I have loaded lots of dry hay with the same basic style loader that is in the first picture. The loader needed to hang over the back of the wagon and the flat area where the material came off could be shoved up till it was straight with the rest of the angled bed and locked into place to make a tall load. By the time we were finished a load the man at the back would be picking up material directly from the loader bed, which by then would be at your feet, and throwing it uphill to the front of the wagon. As with most things there was skill involved with building a good load that was large and stable enough that it did not shed material while travelling to the barn, especially when making the last corner onto the ramp to the threshing floor. I think our barn was about average for the main door and when the load went through the front would always rub on the top of the door frame. Ours was last used about 1982 when the baler broke and there was only a load or so left to bring in that day. The best loads had a tramper who moved around packing the loose hay while staying out of the way of the next forkful of hay coming forward. The tramper soon learned where the next fork would be going or else you ate a lot of dusty hay from your larger brothers. When only one person was on the load you tramped while the loader was bringing up light amounts or yelled for the tractor driver to halt while you caught up. I went from tramping to driving to loading as I got older and was able to take a turn on the wagon. Hard hot dusty work but swimming never felt better than in haying season. This is the closest I could find on youtube to what we did. Substitute a W4 tractor for the horses and that could be me in the late 70s. Ignore the baling and such after the loading. These boys like to handle their hay a lot of times.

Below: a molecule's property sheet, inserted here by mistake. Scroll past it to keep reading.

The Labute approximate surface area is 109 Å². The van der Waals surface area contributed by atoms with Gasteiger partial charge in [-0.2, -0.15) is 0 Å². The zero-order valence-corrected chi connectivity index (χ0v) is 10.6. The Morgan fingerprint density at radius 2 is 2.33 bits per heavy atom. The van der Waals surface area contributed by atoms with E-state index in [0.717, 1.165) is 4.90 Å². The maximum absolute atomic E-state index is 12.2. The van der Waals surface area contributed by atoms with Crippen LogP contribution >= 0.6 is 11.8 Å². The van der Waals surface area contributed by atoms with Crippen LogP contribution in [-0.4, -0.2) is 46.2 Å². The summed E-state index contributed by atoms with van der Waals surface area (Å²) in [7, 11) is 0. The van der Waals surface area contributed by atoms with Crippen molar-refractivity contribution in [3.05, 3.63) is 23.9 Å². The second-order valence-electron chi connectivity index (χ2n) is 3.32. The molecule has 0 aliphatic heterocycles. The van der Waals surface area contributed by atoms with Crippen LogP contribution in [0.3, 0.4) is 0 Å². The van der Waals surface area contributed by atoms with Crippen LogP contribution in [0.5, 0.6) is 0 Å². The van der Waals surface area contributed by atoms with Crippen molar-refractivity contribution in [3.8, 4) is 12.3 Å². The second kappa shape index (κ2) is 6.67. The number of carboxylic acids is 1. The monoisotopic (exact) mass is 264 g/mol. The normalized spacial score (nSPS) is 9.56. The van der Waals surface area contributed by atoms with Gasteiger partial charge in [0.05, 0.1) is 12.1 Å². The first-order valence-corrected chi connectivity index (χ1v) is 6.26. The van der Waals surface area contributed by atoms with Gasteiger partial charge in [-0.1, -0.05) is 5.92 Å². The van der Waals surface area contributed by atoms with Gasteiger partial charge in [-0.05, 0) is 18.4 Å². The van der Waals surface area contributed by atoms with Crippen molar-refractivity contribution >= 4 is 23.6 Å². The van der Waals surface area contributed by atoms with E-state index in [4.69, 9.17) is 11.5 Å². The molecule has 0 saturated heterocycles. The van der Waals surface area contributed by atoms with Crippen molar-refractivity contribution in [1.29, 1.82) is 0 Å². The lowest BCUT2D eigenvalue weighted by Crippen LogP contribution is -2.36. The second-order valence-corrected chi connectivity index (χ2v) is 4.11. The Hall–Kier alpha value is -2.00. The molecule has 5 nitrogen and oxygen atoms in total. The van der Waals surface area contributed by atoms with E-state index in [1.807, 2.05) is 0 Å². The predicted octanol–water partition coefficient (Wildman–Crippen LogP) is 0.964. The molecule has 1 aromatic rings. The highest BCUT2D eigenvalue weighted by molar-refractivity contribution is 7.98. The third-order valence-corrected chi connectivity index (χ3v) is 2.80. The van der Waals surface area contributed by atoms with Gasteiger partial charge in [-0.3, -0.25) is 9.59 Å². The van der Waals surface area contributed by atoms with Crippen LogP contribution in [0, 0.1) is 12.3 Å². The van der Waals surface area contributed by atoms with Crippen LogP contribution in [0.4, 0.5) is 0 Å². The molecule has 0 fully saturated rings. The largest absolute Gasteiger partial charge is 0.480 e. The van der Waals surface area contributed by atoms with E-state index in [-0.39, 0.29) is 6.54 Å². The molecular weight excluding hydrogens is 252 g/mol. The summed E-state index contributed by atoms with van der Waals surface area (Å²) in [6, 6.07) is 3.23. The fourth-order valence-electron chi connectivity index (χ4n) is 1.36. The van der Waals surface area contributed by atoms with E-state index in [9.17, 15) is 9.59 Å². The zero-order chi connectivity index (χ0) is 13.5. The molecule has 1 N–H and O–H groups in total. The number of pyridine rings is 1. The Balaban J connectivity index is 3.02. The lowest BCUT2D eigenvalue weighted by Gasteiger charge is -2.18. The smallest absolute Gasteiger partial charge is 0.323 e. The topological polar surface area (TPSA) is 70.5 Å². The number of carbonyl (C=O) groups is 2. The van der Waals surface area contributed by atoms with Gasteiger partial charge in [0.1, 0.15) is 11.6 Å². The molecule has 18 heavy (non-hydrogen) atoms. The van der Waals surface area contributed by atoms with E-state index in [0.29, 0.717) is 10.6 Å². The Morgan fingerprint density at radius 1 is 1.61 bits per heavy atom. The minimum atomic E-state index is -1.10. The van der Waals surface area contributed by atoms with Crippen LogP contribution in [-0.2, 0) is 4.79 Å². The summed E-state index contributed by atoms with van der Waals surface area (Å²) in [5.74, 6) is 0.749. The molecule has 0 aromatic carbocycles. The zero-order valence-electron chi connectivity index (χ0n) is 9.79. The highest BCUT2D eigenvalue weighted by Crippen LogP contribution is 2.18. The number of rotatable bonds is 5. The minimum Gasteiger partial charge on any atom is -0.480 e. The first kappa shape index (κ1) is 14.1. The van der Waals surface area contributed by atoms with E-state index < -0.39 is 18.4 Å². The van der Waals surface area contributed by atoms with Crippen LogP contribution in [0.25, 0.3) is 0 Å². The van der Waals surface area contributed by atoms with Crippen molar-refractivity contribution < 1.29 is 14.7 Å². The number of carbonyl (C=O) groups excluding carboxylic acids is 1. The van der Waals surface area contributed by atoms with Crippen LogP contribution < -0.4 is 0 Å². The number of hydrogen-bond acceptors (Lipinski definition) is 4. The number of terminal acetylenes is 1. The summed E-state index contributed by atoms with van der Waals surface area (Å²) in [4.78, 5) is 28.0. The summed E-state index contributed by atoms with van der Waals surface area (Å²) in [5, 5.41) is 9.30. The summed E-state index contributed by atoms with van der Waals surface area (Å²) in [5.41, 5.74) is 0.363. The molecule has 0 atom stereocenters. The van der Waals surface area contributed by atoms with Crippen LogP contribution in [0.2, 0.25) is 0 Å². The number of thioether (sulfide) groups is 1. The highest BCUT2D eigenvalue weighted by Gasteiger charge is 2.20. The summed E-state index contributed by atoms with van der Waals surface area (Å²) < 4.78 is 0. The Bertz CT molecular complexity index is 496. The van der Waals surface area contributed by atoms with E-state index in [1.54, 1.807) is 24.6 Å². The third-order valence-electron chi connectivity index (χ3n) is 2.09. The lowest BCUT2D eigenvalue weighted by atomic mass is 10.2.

http://www.youtube.com/watch?v=c2mPnAjO ... re=related